Diary of an Average Gardener

Indoor Herb Garden

– Posted in: Garden Projects

Usually, I have a couple of pots of basil and thyme going in my kitchen window. This year I used up all the basil over the holidays and the thyme leaped off the sill and dove straight into a sink full of hot sudsy water.  One could say it suffered a “clean” death.

I decided to go one step further. I went to my favorite online garden supply store, www.gardeners.com and ordered a mobile self watering planter cart that I plan to use for an indoor herb garden that I can keep inside for now and move outdoors when it warms up (if it ever does).  Well, a happy surprise. the cart that I got was much larger than I anticipated.


Self Watering Mobile Planting Cart


It measured aprox 40 inches long, 20 inches wide, and 30 inches tall.  Luckily, it still fit under the window. I plan to put herbs on one end and start some chard, onions, and tomatoes on the other end.


Immediately after opening the box this cart came in, I miss placed the assembly instructions. Fortunately, it was pretty simple. However, one thing I should have done was soak the planting mix before I put it into the cart…..The result was that I had to keep adding water until the mix was completely damp.


Floating Pebbles

After assembling the cart, I put the pebbles in the container,  added enough water to cover the pebbles, which to my surprise….floated. The little rocks are actually volcanic.  I guess I added at least 3 gallons of water to start (about an 1 and 1/2 inch of water).


Next I placed the wicking fabric over the pebbles and pushed it into the water until it was pretty well saturated. Then I poured the dirt over the fabric and spread it out evenly over the fabric.  That’s when I discovered I should have purchased two bags of dirt.  My local big box stores do not carry a mix that works optimally with self watering containers. The mix needs to be one that absorbs water quickly and has particles that can store moisture.  I am going to do some research so that I can make my own.


Not Quite Enough


There was plenty of potting mix to fill a little over half the container.





Smoothed out and pushed to one side.

Smoothed out and pushed to one side.

That made it easier to add water until all the mix was wet. Let me rephrase that….not wet, not soggy, not saturated to the point of soaking wet….just damp on the surface.  The mix underneath will be wet enough to pull the roots to the bottom. Just be sure not to let the mix dry out completely. When you see the surface getting dry, add a little water. Don’t be afraid to poke your finger down into the mix. Check to see how moist it is. If the lower mix feels dry or barely damp,  you’ve waited to long to add water.  As this is the first time I’ve used this particular planting device, I’m not sure how often to add water yet. Each phase of growth will require me to re-examine how often to add water. Based on past experience with other self watering containers, I am aiming for once a week for the seed germination phase through the seedling phase. I will adjust if necessary. I’ll keep you posted with pics and observations.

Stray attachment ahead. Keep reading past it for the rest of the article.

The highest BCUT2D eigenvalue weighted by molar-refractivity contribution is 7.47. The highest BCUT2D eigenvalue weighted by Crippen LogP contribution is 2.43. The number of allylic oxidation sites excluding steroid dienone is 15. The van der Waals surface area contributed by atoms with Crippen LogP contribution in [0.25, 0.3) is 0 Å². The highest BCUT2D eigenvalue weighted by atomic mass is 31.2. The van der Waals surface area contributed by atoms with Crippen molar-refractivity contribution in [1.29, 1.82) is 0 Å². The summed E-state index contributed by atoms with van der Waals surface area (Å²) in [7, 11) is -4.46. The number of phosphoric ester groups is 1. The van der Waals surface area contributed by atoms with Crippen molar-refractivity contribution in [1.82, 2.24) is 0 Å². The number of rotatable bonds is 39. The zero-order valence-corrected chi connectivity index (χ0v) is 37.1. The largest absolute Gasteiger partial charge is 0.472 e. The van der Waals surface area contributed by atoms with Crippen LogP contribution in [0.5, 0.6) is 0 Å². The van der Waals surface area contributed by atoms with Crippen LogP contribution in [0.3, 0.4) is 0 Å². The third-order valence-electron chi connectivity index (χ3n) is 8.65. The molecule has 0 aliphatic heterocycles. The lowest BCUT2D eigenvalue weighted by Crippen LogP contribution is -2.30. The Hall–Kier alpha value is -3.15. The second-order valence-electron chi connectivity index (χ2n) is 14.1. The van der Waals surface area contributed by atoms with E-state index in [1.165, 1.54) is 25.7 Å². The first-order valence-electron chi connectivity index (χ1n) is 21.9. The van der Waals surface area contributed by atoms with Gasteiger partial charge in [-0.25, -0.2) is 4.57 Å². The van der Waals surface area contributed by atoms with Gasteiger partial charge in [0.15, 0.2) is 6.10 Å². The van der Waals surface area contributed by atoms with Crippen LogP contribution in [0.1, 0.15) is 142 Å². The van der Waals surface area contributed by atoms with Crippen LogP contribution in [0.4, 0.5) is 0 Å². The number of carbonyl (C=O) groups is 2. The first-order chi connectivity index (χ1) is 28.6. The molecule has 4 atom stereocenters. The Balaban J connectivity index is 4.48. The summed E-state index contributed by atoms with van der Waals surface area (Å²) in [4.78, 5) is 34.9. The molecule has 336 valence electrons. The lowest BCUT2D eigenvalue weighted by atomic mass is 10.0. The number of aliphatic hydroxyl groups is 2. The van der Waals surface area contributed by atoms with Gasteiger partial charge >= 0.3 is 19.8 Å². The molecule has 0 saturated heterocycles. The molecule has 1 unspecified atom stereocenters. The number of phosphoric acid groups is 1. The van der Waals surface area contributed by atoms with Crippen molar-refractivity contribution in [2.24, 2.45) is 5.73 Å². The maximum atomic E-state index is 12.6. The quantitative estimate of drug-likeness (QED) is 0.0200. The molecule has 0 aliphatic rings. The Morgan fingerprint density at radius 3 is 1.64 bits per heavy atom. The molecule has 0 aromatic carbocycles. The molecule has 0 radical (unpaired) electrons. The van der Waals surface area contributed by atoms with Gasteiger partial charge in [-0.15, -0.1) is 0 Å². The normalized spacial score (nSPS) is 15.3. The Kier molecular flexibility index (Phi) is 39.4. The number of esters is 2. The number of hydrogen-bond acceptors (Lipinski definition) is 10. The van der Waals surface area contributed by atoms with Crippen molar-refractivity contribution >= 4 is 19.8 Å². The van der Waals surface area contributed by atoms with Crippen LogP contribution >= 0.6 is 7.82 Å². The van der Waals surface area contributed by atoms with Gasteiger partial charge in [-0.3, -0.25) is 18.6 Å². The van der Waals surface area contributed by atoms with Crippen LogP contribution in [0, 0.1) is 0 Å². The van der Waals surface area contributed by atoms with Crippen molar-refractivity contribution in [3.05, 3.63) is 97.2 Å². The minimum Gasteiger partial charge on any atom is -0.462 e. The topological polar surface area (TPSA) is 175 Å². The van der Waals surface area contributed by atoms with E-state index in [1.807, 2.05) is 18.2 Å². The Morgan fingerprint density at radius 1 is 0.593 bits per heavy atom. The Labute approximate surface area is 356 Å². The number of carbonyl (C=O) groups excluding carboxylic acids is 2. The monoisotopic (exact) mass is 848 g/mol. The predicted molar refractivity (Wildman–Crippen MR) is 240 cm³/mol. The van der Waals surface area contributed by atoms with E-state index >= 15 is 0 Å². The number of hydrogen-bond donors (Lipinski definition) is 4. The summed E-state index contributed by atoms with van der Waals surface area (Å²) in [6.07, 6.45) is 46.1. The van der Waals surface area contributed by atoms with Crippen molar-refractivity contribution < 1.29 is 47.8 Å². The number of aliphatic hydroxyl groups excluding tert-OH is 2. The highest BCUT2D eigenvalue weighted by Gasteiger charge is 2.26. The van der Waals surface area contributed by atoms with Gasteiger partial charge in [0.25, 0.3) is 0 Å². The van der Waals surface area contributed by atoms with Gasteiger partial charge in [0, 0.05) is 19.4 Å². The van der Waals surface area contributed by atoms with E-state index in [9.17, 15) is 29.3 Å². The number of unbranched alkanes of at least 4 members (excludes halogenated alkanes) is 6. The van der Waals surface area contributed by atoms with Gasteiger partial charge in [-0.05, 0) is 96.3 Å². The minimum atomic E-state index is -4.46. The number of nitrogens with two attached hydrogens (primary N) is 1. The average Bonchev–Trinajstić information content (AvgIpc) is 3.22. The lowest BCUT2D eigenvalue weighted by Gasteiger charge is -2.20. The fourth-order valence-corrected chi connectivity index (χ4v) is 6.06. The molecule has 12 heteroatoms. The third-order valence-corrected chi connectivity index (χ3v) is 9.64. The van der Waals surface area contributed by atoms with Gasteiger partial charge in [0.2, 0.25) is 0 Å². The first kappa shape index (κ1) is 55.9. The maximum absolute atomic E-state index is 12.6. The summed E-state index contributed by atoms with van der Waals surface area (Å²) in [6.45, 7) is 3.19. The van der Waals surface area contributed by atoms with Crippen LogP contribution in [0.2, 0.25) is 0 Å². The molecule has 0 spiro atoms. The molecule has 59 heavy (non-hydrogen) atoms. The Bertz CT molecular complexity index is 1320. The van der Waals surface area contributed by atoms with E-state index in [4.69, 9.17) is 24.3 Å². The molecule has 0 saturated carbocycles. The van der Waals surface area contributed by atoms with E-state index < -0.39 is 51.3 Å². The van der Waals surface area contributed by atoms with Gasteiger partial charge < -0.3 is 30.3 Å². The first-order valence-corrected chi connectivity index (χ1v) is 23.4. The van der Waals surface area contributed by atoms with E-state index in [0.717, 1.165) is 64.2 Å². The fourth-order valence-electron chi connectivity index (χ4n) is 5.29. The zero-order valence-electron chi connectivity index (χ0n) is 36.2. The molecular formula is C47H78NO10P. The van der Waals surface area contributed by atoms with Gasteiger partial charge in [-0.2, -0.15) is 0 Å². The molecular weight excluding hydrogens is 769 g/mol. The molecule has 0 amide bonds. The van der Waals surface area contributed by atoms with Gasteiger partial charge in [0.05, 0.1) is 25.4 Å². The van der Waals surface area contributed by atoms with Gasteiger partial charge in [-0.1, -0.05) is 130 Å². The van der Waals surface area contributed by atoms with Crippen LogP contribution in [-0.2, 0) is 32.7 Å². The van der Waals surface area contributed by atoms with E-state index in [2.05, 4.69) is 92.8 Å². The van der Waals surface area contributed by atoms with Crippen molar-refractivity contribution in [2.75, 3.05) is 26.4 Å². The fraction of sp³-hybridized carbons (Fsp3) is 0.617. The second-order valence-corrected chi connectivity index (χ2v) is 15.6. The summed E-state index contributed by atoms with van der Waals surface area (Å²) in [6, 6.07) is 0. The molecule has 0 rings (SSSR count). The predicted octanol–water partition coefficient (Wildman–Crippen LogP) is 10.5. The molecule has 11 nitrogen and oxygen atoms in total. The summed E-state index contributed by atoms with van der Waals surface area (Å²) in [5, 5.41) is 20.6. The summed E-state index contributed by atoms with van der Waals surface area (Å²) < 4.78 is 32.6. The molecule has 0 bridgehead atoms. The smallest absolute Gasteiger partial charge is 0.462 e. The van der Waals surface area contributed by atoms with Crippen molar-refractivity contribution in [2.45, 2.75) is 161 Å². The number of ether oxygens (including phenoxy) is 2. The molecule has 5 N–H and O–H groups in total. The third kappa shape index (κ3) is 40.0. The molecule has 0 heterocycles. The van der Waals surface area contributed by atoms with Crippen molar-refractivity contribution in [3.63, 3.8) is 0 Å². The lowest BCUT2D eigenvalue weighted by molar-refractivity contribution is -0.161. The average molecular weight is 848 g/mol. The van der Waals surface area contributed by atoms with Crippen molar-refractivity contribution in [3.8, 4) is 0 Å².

As I was waiting for the mix to become damp, I had an Ah Ha! moment.  How was I going to continue to add water once I planted the seeds without disturbing them? I have a self watering flower pot that has a watering tube that extends to the bottom of the pot so that water is absorbed from the bottom up. So I adapted that concept to work in this cart.  Check out my solution.

Self Watering Gadget

Self Watering Gadget

A soft drink bottle with the bottom cut off.  I simply put it in the corner. I lifted the wicking fabric and place the mouth of the bottle directly into the pebbles.

I added water to the bottle slowly It will pour into the bottom of the container as fast as you pour it in. So to avoid a flood under the bottle, pour in water sloooooowwwly.

You can also see that the potting mix is just about all damp.  When I add the second bag of mix, I’ll add another watering gadget to the other end.

For the herb portion of my prepared indoor herb garden,I’ve planted basil, parsley, and spring lettuce in the finished end. As soon as I get more planting mix for the other end, I’m going to start a few tomatoes and peppers. I’ve done some reading on starting onions from seed…..it takes longer than I have. They are slow to start. So, this year I’ll buy spring onions already started.

Lou February 7, 2014, 3:50 pm

OK, I found some seed starter mix that was very close to the self watering container mix. It had a little higher ratio of vermiculite, but the ingredients and lack of soil and ground mulch made it a contender. I found it at my local nursery, Pikes. I’m guessing I might find something similar at Home Depot or Lowes if I look for starter mix instead of container mix.

I’m still going to research making my own. I’ll keep you posted.

I also decided to go ahead and experiment with the onion seeds. I planted them this afternoon.

Lou December 30, 2014, 2:20 pm

I needed to replace some of the “rocks” for the bottom of the cart, so I went to http://www.gardensupply.com to find out what kind of rocks I needed to order…..and sadly, the cart is no longer available. It may be available again, but no time frame was given. So, I have done some research to build one from scratch. Check out this post: How to build a self watering container.

Also, I discovered that the rocks are not volcanic, they are clay. I didn’t think clay would float. Perhaps, it’s because they are so porous.